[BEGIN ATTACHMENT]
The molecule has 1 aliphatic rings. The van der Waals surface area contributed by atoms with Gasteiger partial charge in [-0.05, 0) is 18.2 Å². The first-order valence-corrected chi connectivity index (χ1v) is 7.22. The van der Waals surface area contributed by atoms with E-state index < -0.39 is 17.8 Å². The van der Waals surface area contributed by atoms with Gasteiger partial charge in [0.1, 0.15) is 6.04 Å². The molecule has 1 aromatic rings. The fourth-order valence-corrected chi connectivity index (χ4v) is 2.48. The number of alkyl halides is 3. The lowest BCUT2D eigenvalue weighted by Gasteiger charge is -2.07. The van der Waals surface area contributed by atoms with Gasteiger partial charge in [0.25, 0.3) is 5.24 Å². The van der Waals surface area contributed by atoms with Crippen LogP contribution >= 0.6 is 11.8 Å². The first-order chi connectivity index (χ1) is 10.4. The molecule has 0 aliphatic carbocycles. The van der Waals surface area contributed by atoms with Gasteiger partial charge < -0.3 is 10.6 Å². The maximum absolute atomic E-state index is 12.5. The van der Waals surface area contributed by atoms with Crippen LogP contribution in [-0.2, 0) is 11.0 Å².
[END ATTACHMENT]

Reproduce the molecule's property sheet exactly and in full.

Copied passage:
The molecule has 1 aliphatic rings. The van der Waals surface area contributed by atoms with Gasteiger partial charge in [-0.05, 0) is 18.2 Å². The first-order valence-corrected chi connectivity index (χ1v) is 7.22. The van der Waals surface area contributed by atoms with E-state index < -0.39 is 17.8 Å². The van der Waals surface area contributed by atoms with Gasteiger partial charge in [0.1, 0.15) is 6.04 Å². The molecule has 1 aromatic rings. The fourth-order valence-corrected chi connectivity index (χ4v) is 2.48. The number of alkyl halides is 3. The lowest BCUT2D eigenvalue weighted by Gasteiger charge is -2.07. The van der Waals surface area contributed by atoms with Gasteiger partial charge in [0.25, 0.3) is 5.24 Å². The van der Waals surface area contributed by atoms with Crippen LogP contribution >= 0.6 is 11.8 Å². The first-order chi connectivity index (χ1) is 10.4. The molecule has 0 aliphatic carbocycles. The van der Waals surface area contributed by atoms with Gasteiger partial charge < -0.3 is 10.6 Å². The maximum absolute atomic E-state index is 12.5. The van der Waals surface area contributed by atoms with Crippen LogP contribution in [-0.2, 0) is 11.0 Å².